COS 71-6
Response of introduced and native grassland species to climate variability, eutrophication and their interactions: A multi-site comparison

Wednesday, August 12, 2015: 9:50 AM
341, Baltimore Convention Center
Habacuc Flores-Moreno, Ecology, Evolution and Behavior, University of Minnesota, St. Paul, MN
Peter B. Reich, Department of Forest Resources, University of Minnesota, St. Paul, MN
Eric M. Lind, Ecology, Evolution, and Behavior, University of Minnesota, St. Paul, MN
Eric W. Seabloom, Ecology, Evolution, and Behavior, University of Minnesota, Saint Paul, MN
Lara G. Reichmann, Grassland, Soil & Water Research Laboratory, USDA, Agricultural Research Service, Temple, TX
Laura Yahdjian, School of Agronomy, University of Buenos Aires, Buenos Aires, Argentina
Nutrient Network, Multiple Institutions
Elizabeth T. Borer, Ecology, Evolution, and Behavior, University of Minnesota, Saint Paul, MN

Climate variability and nutrient addition are both known to significantly reorganize ecological communities, in many cases enhancing the success of invasive species. While these drivers are increasing at a global scale, their rate and direction of change differ among regions. Whereas previous research has mainly focused on the effects of either eutrophication or climate variability on invasive species’ success, the direction, relative effect, and interactions between these ecosystem drivers on the success of invasive species is largely unknown. We replicated experimental manipulations of nutrients at each of 33 grassland sites spanning four different continents, and measured the richness and relative abundance of native and invasive species after 1-3 years.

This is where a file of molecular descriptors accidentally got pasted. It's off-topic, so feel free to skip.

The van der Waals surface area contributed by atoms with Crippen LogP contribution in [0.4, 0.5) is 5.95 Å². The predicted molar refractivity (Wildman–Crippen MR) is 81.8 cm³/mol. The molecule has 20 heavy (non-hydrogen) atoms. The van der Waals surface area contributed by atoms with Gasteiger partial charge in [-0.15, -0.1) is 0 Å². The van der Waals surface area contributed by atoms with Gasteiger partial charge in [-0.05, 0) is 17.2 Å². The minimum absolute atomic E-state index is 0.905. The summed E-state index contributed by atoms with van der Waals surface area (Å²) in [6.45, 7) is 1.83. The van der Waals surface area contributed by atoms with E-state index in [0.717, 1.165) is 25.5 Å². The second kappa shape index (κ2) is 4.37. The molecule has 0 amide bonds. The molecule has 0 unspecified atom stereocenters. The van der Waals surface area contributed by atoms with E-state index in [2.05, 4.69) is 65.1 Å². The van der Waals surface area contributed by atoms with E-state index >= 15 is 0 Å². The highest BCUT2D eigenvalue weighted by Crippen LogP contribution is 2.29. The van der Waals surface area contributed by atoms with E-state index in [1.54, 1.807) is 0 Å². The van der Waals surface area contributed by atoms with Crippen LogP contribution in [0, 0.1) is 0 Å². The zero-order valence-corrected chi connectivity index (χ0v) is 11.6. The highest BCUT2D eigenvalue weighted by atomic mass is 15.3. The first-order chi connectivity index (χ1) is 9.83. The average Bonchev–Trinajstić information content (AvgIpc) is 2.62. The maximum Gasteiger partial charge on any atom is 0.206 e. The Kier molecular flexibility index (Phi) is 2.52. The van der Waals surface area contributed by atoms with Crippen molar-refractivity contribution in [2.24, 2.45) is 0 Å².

Climate variability (measured as extreme events and variance in temperature and rainfall) aid introduced species. However, it is interannual climate that better explains the variation in their rate of invasion. Nutrient addition has a positive effect on invasion rates. However, when we determined the effect of eutrophication on invasive species’ success as a function of each site’s climate, we found that these interactions diminish, and sometimes reverse, the positive effect that climate or nutrient addition have on introduced species’ rate of invasion. Eutrophication has a negative impact in native communities by increasing introduced species’ success, but climate stabilizes the competitive exclusion effect fuelled by eutrophication. The interaction between climate and nutrient addition on introduced species’ success is complex. Although sites under nutrient addition often become most dominated by introduced species, variation in climate may enable coexistence between introduced and native species under this condition.